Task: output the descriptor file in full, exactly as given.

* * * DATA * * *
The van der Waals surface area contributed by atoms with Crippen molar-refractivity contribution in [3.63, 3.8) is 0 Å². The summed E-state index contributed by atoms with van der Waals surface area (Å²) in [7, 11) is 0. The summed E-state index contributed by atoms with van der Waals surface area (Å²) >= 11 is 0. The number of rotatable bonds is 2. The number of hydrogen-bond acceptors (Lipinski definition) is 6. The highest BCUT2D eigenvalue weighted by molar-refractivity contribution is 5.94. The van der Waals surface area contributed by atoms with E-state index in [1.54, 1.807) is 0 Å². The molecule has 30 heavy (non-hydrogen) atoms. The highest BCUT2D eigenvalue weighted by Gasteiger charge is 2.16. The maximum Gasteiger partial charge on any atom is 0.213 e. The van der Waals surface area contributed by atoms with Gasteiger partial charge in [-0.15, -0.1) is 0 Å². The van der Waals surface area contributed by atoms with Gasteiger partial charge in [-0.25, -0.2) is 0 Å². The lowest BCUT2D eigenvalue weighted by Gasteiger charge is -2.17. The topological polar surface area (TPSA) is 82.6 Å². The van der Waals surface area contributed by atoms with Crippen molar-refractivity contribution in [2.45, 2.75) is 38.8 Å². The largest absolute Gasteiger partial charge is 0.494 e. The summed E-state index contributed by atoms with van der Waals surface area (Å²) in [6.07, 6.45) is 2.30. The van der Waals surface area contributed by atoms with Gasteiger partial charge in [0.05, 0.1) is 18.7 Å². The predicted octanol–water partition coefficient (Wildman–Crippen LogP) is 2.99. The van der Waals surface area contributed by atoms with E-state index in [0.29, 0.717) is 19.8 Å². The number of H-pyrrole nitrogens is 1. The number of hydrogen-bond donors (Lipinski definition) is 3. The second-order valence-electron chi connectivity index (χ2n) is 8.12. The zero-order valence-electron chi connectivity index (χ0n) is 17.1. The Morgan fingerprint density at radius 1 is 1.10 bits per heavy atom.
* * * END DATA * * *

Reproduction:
The van der Waals surface area contributed by atoms with Crippen molar-refractivity contribution in [3.63, 3.8) is 0 Å². The summed E-state index contributed by atoms with van der Waals surface area (Å²) in [7, 11) is 0. The summed E-state index contributed by atoms with van der Waals surface area (Å²) >= 11 is 0. The number of rotatable bonds is 2. The number of hydrogen-bond acceptors (Lipinski definition) is 6. The highest BCUT2D eigenvalue weighted by molar-refractivity contribution is 5.94. The van der Waals surface area contributed by atoms with E-state index in [1.54, 1.807) is 0 Å². The molecule has 30 heavy (non-hydrogen) atoms. The highest BCUT2D eigenvalue weighted by Gasteiger charge is 2.16. The maximum Gasteiger partial charge on any atom is 0.213 e. The van der Waals surface area contributed by atoms with Gasteiger partial charge in [-0.15, -0.1) is 0 Å². The van der Waals surface area contributed by atoms with Gasteiger partial charge in [-0.25, -0.2) is 0 Å². The lowest BCUT2D eigenvalue weighted by Gasteiger charge is -2.17. The topological polar surface area (TPSA) is 82.6 Å². The van der Waals surface area contributed by atoms with Crippen molar-refractivity contribution in [2.45, 2.75) is 38.8 Å². The largest absolute Gasteiger partial charge is 0.494 e. The summed E-state index contributed by atoms with van der Waals surface area (Å²) in [6.07, 6.45) is 2.30. The van der Waals surface area contributed by atoms with Gasteiger partial charge in [0.05, 0.1) is 18.7 Å². The predicted octanol–water partition coefficient (Wildman–Crippen LogP) is 2.99. The van der Waals surface area contributed by atoms with E-state index in [0.29, 0.717) is 19.8 Å². The number of H-pyrrole nitrogens is 1. The number of hydrogen-bond donors (Lipinski definition) is 3. The second-order valence-electron chi connectivity index (χ2n) is 8.12. The zero-order valence-electron chi connectivity index (χ0n) is 17.1. The Morgan fingerprint density at radius 1 is 1.10 bits per heavy atom.